A Custom Condition to Make Attributes Required or Read-Only by Role


Recently, a customer wanted to make attributes required and read only in a way the built in operational behavior does not support. So I tried to find out if there would be a way to achieve this by an extension. After struggling for some time, I finally found a way and want to share this with the community.

Update: see A Custom Condition to Make Attributes Required or Read-Only by Role Version 2 for some more tricks and information.

The Requirement

The requirement was,

  1. A user can have multiple roles
  2. Attributes are required or read only for a role in a certain state
  3. For a user all roles shall be evaluated and the attribute be required or read only if any of the roles the user has, specifies so

So the intended behavior was more like permissions work in RTC, accumulate over all roles.

The built in RTC mechanisms for required and read only attributes are based on operational behavior. Built in advisors can be configured to provide the information and behavior.

RTC Operation BehaviorYou can configure operational behavior for each role, in this example it is for the default role Everyone. However, the operational behavior in RTC does only look for the first configured operational behavior for the operation that is configured for a role the user has, as described in Process behavior lookup in Rational Team Concert 2.0. This is which is still valid for later versions of RTC.

A user has one (every user has the Everyone role) or more roles configured if he is member of a project or team area. The roles have an order, from top to bottom. The first configured operational behavior for the first role in that order that is found in the context of an operation will be executed. Only that first found operational behavior will be executed.

The idea behind this concept is, that it is possible to overwrite the operational behavior by having specific roles in a specific order. It is, for example, possible to have configured that users with the role Everyone need to provide several required attributes to save a work item and several attributes can be read only. But the Team Lead may have a lot less required attributes and no read only attributes, because the operational behavior is specified in a different way for the Team Lead role.

This also means, if the check box “Preconditions and follow-up actions are configured for this operation” is checked for a role and no preconditions are configured, RTC will do nothing, if the user has that role, even if a lot of preconditions are configured for the role Everyone. RTC will find the specification for that role and as there is nothing configured assume there is no operation behavior needed for the role.

It also means, if operational behavior is specified for all roles, only the operation behavior of the primary role the user has in the context, is executed.

The customer wanted a behavior that was different. Assume role1 and role2 exist. A work item attribute is specified to be read only for role1 but not read only for role2. The attribute shall be read only for all users that have role2 assigned, regardless of the order of the roles.

This is, again, more like permissions as described in Process permissions lookup in Rational Team Concert 2.0 where if one role a user has, has the permission, the user has this permission.

How Does the RTC Code Work?

I looked at how this is implemented in RTC by looking into the SDK in the hope to find a way to extend it somehow. It is pretty easy to find the code of the advisors/preconditions shipped with RTC.  It took me a while to figure out what is going on in the code.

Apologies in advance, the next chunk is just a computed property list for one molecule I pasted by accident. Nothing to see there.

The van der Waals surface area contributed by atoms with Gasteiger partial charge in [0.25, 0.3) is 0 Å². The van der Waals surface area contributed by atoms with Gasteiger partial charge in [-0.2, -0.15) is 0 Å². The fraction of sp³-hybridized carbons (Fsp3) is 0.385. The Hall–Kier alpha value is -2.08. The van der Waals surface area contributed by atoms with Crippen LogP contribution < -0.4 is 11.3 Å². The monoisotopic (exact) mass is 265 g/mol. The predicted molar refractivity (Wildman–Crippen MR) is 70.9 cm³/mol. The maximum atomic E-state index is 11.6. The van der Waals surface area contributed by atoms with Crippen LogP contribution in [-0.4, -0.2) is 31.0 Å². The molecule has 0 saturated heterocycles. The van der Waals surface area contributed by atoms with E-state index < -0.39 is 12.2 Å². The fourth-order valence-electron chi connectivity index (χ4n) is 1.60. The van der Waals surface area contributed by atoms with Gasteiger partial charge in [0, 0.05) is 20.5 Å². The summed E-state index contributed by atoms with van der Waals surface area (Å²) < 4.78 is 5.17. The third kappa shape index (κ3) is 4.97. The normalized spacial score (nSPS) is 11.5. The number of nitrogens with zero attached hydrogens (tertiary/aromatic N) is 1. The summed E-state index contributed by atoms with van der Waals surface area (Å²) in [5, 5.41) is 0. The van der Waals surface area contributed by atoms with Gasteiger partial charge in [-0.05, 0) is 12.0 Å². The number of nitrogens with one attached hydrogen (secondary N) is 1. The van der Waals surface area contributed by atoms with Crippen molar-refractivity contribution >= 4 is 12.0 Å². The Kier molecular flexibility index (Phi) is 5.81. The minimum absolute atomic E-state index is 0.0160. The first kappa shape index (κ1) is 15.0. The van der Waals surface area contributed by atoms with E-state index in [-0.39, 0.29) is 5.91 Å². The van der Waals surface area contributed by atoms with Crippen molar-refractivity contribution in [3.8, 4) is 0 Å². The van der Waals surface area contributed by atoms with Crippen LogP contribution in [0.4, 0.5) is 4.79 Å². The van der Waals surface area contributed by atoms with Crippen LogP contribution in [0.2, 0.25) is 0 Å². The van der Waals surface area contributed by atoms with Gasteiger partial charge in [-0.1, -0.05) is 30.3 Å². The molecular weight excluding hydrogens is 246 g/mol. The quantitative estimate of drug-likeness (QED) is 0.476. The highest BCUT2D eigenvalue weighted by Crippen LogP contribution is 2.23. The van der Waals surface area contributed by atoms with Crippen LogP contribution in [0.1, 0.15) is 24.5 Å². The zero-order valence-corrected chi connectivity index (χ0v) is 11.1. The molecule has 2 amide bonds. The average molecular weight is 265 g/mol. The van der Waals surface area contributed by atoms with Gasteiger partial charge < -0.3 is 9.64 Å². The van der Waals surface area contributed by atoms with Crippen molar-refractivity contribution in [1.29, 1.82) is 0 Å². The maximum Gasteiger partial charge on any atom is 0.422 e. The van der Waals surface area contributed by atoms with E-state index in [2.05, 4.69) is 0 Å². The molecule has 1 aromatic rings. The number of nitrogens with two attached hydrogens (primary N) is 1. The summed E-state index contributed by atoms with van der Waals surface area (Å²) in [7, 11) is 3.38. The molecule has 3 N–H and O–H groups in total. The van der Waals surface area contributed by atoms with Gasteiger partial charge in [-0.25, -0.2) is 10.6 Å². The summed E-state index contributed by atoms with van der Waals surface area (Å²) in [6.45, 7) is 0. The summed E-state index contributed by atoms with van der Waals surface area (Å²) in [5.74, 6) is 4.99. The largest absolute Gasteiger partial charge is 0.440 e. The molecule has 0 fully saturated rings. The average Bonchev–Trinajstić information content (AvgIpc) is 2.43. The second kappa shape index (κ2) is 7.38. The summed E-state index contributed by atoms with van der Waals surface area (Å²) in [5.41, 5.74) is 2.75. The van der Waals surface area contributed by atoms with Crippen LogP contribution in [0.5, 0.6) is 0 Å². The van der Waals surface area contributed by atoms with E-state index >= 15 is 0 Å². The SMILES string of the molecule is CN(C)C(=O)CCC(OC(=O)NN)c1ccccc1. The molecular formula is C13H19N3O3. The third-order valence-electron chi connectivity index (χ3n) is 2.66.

One thing that had bothered me for a while became understandable in the process: Operation behavior is run after the save button is pressed. How can operational behavior have any impact on the UI before the button is pressed? How can the UI show attributes as read-only or as required before the operation is performed?

Well, it turns out, that the built in advisors have a static part, that reads the configuration. The UI knows the built in advisors and calls this part to get the configuration data in order to require attributes or make them read only. Mystery solved.

This, of course means there is no way to create your own advisor/precondition to extend RTC to work with different rules and the UI showing behaving like with the built in advisors. The UI does not know that it needs to get the custom configuration and that’s it. It is still possible to prevent a save, but the UI won’t provide any information up front.

At this point I was very close to giving up. The issue had passed a lot of smart people’s desks at that time, including mine – 5 times at least. Why should I find a solution if no one else had the slightest idea?

The Solution

Well, when looking at the code, I realized some other built in operation behavior was wired up there as well. Code for the advisors to control required and read only attributes for conditions.

Advisors for ConditionsThis turned out to be the approach that allowed to implement the requirement. Create a custom condition that allows to configure the condition advisors in a way to provide the functionality as requested.

One important issue that became apparent in the process of creating this solution is that conditions are different from all the other attribute customization providers. This almost led to me failing in finding a solution to implement this.

Conditions need to be instantiated like all the other providers but

  1. Condition instances are not configured at the attribute
  2. Conditions are only configured in the aforementioned preconditions
  3. Conditions don’t get the information about the attribute they are configured for